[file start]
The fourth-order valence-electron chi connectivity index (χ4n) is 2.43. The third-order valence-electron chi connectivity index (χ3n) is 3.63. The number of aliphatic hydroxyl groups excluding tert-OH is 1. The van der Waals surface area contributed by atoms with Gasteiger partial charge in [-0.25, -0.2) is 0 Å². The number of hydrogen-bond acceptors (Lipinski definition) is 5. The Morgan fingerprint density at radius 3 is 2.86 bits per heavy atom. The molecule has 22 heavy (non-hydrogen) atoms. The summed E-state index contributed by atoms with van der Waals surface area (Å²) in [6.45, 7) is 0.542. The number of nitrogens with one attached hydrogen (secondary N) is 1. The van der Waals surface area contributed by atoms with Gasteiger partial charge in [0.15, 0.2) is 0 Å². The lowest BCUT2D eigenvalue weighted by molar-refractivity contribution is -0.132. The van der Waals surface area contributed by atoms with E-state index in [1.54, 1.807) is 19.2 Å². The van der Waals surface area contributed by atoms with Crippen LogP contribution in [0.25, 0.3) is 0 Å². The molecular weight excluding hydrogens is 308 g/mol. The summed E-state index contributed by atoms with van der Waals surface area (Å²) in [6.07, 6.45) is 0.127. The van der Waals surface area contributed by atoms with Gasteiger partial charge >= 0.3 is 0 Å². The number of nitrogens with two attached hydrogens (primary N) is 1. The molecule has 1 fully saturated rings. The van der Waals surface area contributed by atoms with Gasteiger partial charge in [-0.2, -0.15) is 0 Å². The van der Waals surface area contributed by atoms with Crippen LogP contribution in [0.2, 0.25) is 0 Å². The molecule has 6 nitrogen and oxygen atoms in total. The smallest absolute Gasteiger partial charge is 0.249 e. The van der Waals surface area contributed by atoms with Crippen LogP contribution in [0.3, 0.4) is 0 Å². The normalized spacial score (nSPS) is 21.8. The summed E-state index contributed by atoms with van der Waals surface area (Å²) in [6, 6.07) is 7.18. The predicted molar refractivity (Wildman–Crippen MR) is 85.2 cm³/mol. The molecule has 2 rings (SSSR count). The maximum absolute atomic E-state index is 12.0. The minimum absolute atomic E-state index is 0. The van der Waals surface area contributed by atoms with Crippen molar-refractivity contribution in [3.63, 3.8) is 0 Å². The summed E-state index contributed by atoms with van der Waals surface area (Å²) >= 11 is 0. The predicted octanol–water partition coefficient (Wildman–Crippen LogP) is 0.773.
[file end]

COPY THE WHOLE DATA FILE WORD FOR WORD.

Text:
The fourth-order valence-electron chi connectivity index (χ4n) is 2.43. The third-order valence-electron chi connectivity index (χ3n) is 3.63. The number of aliphatic hydroxyl groups excluding tert-OH is 1. The van der Waals surface area contributed by atoms with Gasteiger partial charge in [-0.25, -0.2) is 0 Å². The number of hydrogen-bond acceptors (Lipinski definition) is 5. The Morgan fingerprint density at radius 3 is 2.86 bits per heavy atom. The molecule has 22 heavy (non-hydrogen) atoms. The summed E-state index contributed by atoms with van der Waals surface area (Å²) in [6.45, 7) is 0.542. The number of nitrogens with one attached hydrogen (secondary N) is 1. The van der Waals surface area contributed by atoms with Gasteiger partial charge in [0.15, 0.2) is 0 Å². The lowest BCUT2D eigenvalue weighted by molar-refractivity contribution is -0.132. The van der Waals surface area contributed by atoms with E-state index in [1.54, 1.807) is 19.2 Å². The van der Waals surface area contributed by atoms with Crippen LogP contribution in [0.25, 0.3) is 0 Å². The molecular weight excluding hydrogens is 308 g/mol. The summed E-state index contributed by atoms with van der Waals surface area (Å²) in [6.07, 6.45) is 0.127. The van der Waals surface area contributed by atoms with Gasteiger partial charge >= 0.3 is 0 Å². The number of nitrogens with two attached hydrogens (primary N) is 1. The molecule has 1 fully saturated rings. The van der Waals surface area contributed by atoms with Gasteiger partial charge in [-0.2, -0.15) is 0 Å². The van der Waals surface area contributed by atoms with Crippen LogP contribution in [0.2, 0.25) is 0 Å². The molecule has 6 nitrogen and oxygen atoms in total. The smallest absolute Gasteiger partial charge is 0.249 e. The van der Waals surface area contributed by atoms with Crippen LogP contribution in [0.3, 0.4) is 0 Å². The normalized spacial score (nSPS) is 21.8. The summed E-state index contributed by atoms with van der Waals surface area (Å²) in [6, 6.07) is 7.18. The predicted molar refractivity (Wildman–Crippen MR) is 85.2 cm³/mol. The molecule has 2 rings (SSSR count). The maximum absolute atomic E-state index is 12.0. The minimum absolute atomic E-state index is 0. The van der Waals surface area contributed by atoms with Crippen molar-refractivity contribution in [3.63, 3.8) is 0 Å². The summed E-state index contributed by atoms with van der Waals surface area (Å²) >= 11 is 0. The predicted octanol–water partition coefficient (Wildman–Crippen LogP) is 0.773.